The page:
Stars and celebrity stylists are reacting with horror to the CBS ‘Wardrobe Advisory’ banning provocative clothing from the Feb 10th broadcast which reveals cleavage, sideboobs and butt cheeks. Here’s what they exclusively told Hollywoodlife.com.
Have the Grammys gone too far issuing a ‘Wardrobe Advisory’ to performers appearing on the 2013 show? The stars Hollywoodlife.com spoke to, certainly seemed to think so.
“It’s ridiculous, and I’m confused. They want to censor how creative artists dress? If the networks want to act like ‘big brother’, then they should also have more responsible programming in general,” responds Nina Garcia, a judge for Project Runway and Creative Director of Marie Claire magazine.
CBS’ Ban On Grammys Clothing — Stars Speak Out
“Didn’t the network know what they signed up or — it’s The Grammys,” said an incredulous Kristin Chenoweth, a top Broadway and television star, who will be appearing in “Kristin Chenoweth: The Dames of Broadway… All of ‘Em!!!” on March 24 on PBS. “I think we’ll see singers rebel! I’d be disappointed if they don’t. If I had Rihanna’s body I wouldn’t keep my clothes on either!”
The new ‘Wardrobe Advisory’ warns Grammy performers and attendees like Rihanna, Taylor Swift, Katy Perry, J Lo, and Beyoncé, who are all known for their risque, deep cleavage, butt-bearing and see-through outfits NOT to even think of exposing themselves.
“Please be sure that buttocks and female breasts are adequately covered. Thong type costumes are problematic. Please avoid exposing bare fleshy under curves of the buttocks and buttock crack. Bare sides or under curvature of the breasts is also problematic,” the Advisory reads.
Now remember that this is the show that butt-baring Lady Gaga arrived at in an egg to great fanfare. Her itsy-bitsy green thong costume clearly exposed half of her rear end to the audience during the 2010 Grammys.
Rihanna’s daring deep V-gown in 2012 barely covered her nipples and then of course fans are still talking about Jennifer Lopez’s breast to navel-baring green Versace gown in 2000.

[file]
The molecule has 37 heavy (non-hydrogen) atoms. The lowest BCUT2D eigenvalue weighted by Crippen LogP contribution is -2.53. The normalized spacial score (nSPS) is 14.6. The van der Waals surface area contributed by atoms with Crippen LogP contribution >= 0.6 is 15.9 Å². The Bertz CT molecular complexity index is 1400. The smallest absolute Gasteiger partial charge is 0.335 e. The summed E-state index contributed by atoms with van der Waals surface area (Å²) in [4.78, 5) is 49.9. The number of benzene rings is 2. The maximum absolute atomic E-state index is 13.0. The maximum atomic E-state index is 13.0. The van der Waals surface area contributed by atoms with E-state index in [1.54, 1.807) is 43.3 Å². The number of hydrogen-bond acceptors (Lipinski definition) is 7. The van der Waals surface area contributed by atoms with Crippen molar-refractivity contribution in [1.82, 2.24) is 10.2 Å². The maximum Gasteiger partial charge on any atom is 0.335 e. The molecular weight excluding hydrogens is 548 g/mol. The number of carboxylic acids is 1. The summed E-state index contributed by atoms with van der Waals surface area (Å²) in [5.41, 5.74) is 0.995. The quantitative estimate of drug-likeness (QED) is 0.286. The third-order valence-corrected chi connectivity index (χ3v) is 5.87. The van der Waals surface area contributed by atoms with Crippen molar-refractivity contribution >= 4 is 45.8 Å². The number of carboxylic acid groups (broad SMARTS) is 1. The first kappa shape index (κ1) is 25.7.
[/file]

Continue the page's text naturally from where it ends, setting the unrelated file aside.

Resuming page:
None of these outfits would be allowed on-stage and on-screen in 2013 according to the new rules.
Could The Grammys Wardrobe Advisory Be A Trick?
“Issuing an official clothing ban is ridiculous,” slams George Kotsiopoulos, one of the hosts on E!’s Fashion Police. “Perhaps this is an attempt at reverse psychology to get the artists to dress more provocatively since everyone was pretty lame last year,” he speculates.
Of course the big question is: What will the Grammys and CBS officials do if female performers turn up in red carpet outfits and costumes that don’t adhere to the new cover-up code? And who exactly will be examining them to rule on whether side boob or cleavage is sneaking out?
Will they be asked to leave? Not allowed to perform? Forced to wear a burka?
Fashion & Style Are Part of the Performance
Won’t all of that invasiveness hinder performances? “Isn’t this what music is about? Haven’t we fought this battle already from Elvis Presley and his pelvis to Madonna’s incendiary performance pieces,” points out celebrity stylist Phillip Bloch, host of ABC World News Now’s Cause Celeb.
“Sex sells and is one of the tools most frequently used to drive up viewership. So to suddenly have a hypercritical turn and want to take fashion and beauty back to the days of Pat Boone is certainly infringing on creative freedoms. The performance attire — creative expression through fashion — makes the music more interesting and are an essential part of the quality and brand of an artist.”
So true. What singers wear in major performances shapes their images and costumes are an expression of their artistry. They are also designed for comfort.
So are stars now scrambling to revamp their Grammys outfits or to sew on extra bits?
We’ll find out on Sunday night at 8 pm when the Grammys air. What do you think, HollywoodLifers? Should the Grammys tell female singers to cover up or is that silly and sexist in 2013? Let me know!